After hoisting the Larry O’Brien trophy with the Toronto Raptors several weeks ago, Danny Green is now one of just 39 players in NBA history to win a title with multiple franchises.
Green’s sharpshooting, tough defense, strong leadership and championship experience were crucial for Toronto. This season, he ranked No. 2 in the NBA in three-point percentage (45.5%) and No. 13 in made threes (198). In the postseason, he recorded the third-most steals (31) and sixth-best steal percentage (2.3%) to help Toronto win their first-ever NBA title.
Now, as an unrestricted free agent, the 32-year-old’s future is up in the air. He’d like to defend the Raptors’ title if the team stays intact, but since that’s not guaranteed, he knows he must keep his options open. HoopsHype talked to Green about his second title, his free-agency decision, the factors he’ll consider before he signs and more.
How crazy has your life been over the last few weeks since winning the NBA title?
Danny Green: It’s been hectic, man! Very hectic, especially since we’ve been doing [basketball] camps ever since the season ended. We’ve been in Montreal, we’ve been in Ottawa… We’re doing a bunch of different stuff. I’m on little sleep, but it’s been a lot of love. People are going crazy and kids are going crazy. There is a lot of stuff going on, but it’s been a lot of love and I’m enjoying it all. I’m having a lot of fun with it right now.
Can you walk me through what this year was like for you, from being traded to getting acclimated to dealing with the ups and downs of the season to ultimately winning the championship?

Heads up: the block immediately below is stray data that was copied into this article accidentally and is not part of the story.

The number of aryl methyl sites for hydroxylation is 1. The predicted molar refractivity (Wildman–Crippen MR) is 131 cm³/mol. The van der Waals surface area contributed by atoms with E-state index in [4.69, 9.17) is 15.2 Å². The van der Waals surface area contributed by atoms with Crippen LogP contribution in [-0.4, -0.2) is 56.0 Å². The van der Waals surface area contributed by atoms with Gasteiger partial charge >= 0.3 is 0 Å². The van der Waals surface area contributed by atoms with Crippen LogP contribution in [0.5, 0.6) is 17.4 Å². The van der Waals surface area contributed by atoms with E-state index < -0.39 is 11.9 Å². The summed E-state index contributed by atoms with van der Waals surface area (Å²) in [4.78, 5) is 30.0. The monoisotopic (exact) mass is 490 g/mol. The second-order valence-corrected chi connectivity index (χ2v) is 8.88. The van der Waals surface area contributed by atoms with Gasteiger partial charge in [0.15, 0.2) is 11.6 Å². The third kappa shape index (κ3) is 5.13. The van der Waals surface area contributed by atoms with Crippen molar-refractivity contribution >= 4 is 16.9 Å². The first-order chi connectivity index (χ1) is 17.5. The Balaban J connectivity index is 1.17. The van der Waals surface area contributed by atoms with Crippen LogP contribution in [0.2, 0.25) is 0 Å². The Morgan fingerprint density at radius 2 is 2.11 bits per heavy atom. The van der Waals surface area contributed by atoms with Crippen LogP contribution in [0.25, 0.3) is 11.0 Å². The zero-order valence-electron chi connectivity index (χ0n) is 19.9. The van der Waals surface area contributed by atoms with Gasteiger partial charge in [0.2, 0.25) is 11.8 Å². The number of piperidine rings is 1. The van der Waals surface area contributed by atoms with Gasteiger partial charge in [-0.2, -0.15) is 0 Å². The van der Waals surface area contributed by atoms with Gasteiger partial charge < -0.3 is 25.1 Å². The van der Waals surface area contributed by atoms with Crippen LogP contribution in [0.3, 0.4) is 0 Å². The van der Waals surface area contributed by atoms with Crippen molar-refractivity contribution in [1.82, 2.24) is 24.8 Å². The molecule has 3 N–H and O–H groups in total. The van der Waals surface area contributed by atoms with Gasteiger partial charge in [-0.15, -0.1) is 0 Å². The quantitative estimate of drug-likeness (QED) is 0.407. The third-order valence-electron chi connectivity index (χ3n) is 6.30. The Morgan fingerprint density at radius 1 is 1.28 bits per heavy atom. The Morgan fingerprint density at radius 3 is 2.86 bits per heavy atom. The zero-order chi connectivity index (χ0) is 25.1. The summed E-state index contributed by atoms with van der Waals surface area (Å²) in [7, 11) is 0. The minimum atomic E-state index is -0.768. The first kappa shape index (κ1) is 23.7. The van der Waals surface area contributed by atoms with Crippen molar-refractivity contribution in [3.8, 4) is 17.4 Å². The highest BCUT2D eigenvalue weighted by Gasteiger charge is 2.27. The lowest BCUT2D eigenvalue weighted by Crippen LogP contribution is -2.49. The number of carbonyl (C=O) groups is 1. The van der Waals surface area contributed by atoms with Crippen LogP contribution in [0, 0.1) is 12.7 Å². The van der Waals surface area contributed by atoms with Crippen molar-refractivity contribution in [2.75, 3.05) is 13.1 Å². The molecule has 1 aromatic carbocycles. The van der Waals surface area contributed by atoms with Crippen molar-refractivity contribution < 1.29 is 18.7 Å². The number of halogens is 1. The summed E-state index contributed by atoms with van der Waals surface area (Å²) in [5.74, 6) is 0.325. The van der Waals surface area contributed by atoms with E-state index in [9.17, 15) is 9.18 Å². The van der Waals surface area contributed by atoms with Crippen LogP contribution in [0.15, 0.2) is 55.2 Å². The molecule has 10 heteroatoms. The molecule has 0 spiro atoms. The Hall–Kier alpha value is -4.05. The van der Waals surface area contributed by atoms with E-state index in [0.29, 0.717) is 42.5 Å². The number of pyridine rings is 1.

DG: It was a hell of a year! It was a great year and I had a lot of fun. It was cool – from being traded and not knowing what was going on to coming to a city that welcomed me with open arms and embraced me. I had a pretty good season, with some ups and downs in the playoffs. We didn’t know what was going to happen. We had some trades at the deadline. There was a lot going on, like not knowing who and what our identity was. With Kawhi [Leonard] being out and having so many injuries, we had to kind of figure it out on our own.
Your style of play seems like such a great fit for today’s NBA with your three-point shooting, high-basketball IQ and tough defense. It seems like you can fit in with most teams. Would you agree with that, and do you think that will give you even more options as a free agent?
DG: I’d like to think so. I think a lot of teams are looking for a lot of the things that I can bring to the table, especially with my defense and then obviously with my outside shooting. I’m a guy who’s been around for a while, so I have that veteran leadership and can help younger guys – or even older guys – who haven’t been to that [high] level. I can help them understand what it takes to get to that level, like building certain habits that will help them become great. I can help them get there by April, May and June.
What are the top factors you will consider as you make your decision in free agency?
DG: For me, my biggest thing, my biggest mantra, is winning. I want to be in a situation where I can play, be effective and win. I want to be in an organization that is a contender, so I’m looking at a lot of places that have a really good foundation.
If Toronto brings everyone back, I think we have a really good shot of coming out of the East again. So why would I not want to be there? But things change and things move. [If the Raptors can’t bring everyone back], there are going to be other teams who are in the running and I want to see what those situations are. Obviously, I want to maximize on the dollar, but I also want to maximize on the situation. I know I’m not an All-Star or star player, but I want to be remembered as a great role player who won a lot of games and leave my mark in the league.
You’re now a two-time champion and you were a significant contributor both times. You know what it takes to win a title and you can provide teams with that experience and confidence. It seems that you’re someone who can bring a ton of value on and off the court.